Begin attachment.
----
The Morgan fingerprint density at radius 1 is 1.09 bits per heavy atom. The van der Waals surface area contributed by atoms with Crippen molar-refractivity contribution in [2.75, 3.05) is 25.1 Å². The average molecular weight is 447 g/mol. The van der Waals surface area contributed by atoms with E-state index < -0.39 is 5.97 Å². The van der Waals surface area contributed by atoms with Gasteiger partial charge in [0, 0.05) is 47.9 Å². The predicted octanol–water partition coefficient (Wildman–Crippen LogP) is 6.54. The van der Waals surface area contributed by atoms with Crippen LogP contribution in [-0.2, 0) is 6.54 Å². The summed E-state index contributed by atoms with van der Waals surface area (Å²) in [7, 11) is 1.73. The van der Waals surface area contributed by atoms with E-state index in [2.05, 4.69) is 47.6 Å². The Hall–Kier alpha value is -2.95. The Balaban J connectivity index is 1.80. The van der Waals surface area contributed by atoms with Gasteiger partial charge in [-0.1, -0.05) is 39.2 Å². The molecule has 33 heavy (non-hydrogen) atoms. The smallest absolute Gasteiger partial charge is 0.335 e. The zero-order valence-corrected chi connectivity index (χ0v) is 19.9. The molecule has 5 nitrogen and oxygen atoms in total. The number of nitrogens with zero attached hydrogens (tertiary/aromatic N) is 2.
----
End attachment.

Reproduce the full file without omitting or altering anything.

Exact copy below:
The Morgan fingerprint density at radius 1 is 1.09 bits per heavy atom. The van der Waals surface area contributed by atoms with Crippen molar-refractivity contribution in [2.75, 3.05) is 25.1 Å². The average molecular weight is 447 g/mol. The van der Waals surface area contributed by atoms with E-state index < -0.39 is 5.97 Å². The van der Waals surface area contributed by atoms with Gasteiger partial charge in [0, 0.05) is 47.9 Å². The predicted octanol–water partition coefficient (Wildman–Crippen LogP) is 6.54. The van der Waals surface area contributed by atoms with Crippen LogP contribution in [-0.2, 0) is 6.54 Å². The summed E-state index contributed by atoms with van der Waals surface area (Å²) in [7, 11) is 1.73. The van der Waals surface area contributed by atoms with E-state index in [2.05, 4.69) is 47.6 Å². The Hall–Kier alpha value is -2.95. The Balaban J connectivity index is 1.80. The van der Waals surface area contributed by atoms with Gasteiger partial charge in [-0.1, -0.05) is 39.2 Å². The molecule has 33 heavy (non-hydrogen) atoms. The smallest absolute Gasteiger partial charge is 0.335 e. The zero-order valence-corrected chi connectivity index (χ0v) is 19.9. The molecule has 5 nitrogen and oxygen atoms in total. The number of nitrogens with zero attached hydrogens (tertiary/aromatic N) is 2.